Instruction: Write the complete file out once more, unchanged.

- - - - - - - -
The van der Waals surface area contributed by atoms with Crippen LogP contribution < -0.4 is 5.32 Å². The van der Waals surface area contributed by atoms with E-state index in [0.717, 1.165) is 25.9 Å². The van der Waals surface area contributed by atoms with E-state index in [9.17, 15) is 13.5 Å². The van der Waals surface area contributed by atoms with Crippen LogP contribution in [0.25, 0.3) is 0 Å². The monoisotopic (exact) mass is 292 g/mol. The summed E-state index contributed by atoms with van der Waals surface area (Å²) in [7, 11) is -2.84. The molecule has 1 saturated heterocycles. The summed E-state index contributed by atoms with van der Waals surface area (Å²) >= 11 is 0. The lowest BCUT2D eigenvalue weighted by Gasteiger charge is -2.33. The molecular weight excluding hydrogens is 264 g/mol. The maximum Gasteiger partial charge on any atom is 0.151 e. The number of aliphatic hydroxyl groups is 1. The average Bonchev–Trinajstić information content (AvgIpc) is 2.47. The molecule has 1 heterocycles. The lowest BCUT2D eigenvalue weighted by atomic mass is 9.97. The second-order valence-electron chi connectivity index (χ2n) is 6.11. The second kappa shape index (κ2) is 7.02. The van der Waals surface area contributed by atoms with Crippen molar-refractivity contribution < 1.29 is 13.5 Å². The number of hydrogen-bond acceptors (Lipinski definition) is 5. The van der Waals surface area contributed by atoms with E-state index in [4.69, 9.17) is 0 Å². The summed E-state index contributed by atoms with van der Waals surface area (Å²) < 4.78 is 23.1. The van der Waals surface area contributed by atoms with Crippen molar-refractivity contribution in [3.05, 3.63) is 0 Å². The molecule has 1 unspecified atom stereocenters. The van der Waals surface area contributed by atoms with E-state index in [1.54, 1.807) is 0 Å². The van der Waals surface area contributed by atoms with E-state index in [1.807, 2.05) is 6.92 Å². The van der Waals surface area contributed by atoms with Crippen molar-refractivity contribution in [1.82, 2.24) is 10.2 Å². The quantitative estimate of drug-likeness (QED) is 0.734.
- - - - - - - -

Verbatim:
The van der Waals surface area contributed by atoms with Crippen LogP contribution < -0.4 is 5.32 Å². The van der Waals surface area contributed by atoms with E-state index in [0.717, 1.165) is 25.9 Å². The van der Waals surface area contributed by atoms with E-state index in [9.17, 15) is 13.5 Å². The van der Waals surface area contributed by atoms with Crippen LogP contribution in [0.25, 0.3) is 0 Å². The monoisotopic (exact) mass is 292 g/mol. The summed E-state index contributed by atoms with van der Waals surface area (Å²) in [7, 11) is -2.84. The molecule has 1 saturated heterocycles. The summed E-state index contributed by atoms with van der Waals surface area (Å²) >= 11 is 0. The lowest BCUT2D eigenvalue weighted by Gasteiger charge is -2.33. The molecular weight excluding hydrogens is 264 g/mol. The maximum Gasteiger partial charge on any atom is 0.151 e. The number of aliphatic hydroxyl groups is 1. The average Bonchev–Trinajstić information content (AvgIpc) is 2.47. The molecule has 1 heterocycles. The lowest BCUT2D eigenvalue weighted by atomic mass is 9.97. The second-order valence-electron chi connectivity index (χ2n) is 6.11. The second kappa shape index (κ2) is 7.02. The van der Waals surface area contributed by atoms with Crippen molar-refractivity contribution < 1.29 is 13.5 Å². The number of hydrogen-bond acceptors (Lipinski definition) is 5. The van der Waals surface area contributed by atoms with E-state index in [4.69, 9.17) is 0 Å². The summed E-state index contributed by atoms with van der Waals surface area (Å²) < 4.78 is 23.1. The van der Waals surface area contributed by atoms with Crippen molar-refractivity contribution in [3.05, 3.63) is 0 Å². The molecule has 1 unspecified atom stereocenters. The van der Waals surface area contributed by atoms with E-state index in [1.54, 1.807) is 0 Å². The van der Waals surface area contributed by atoms with E-state index in [1.807, 2.05) is 6.92 Å². The van der Waals surface area contributed by atoms with Crippen molar-refractivity contribution in [1.82, 2.24) is 10.2 Å². The quantitative estimate of drug-likeness (QED) is 0.734.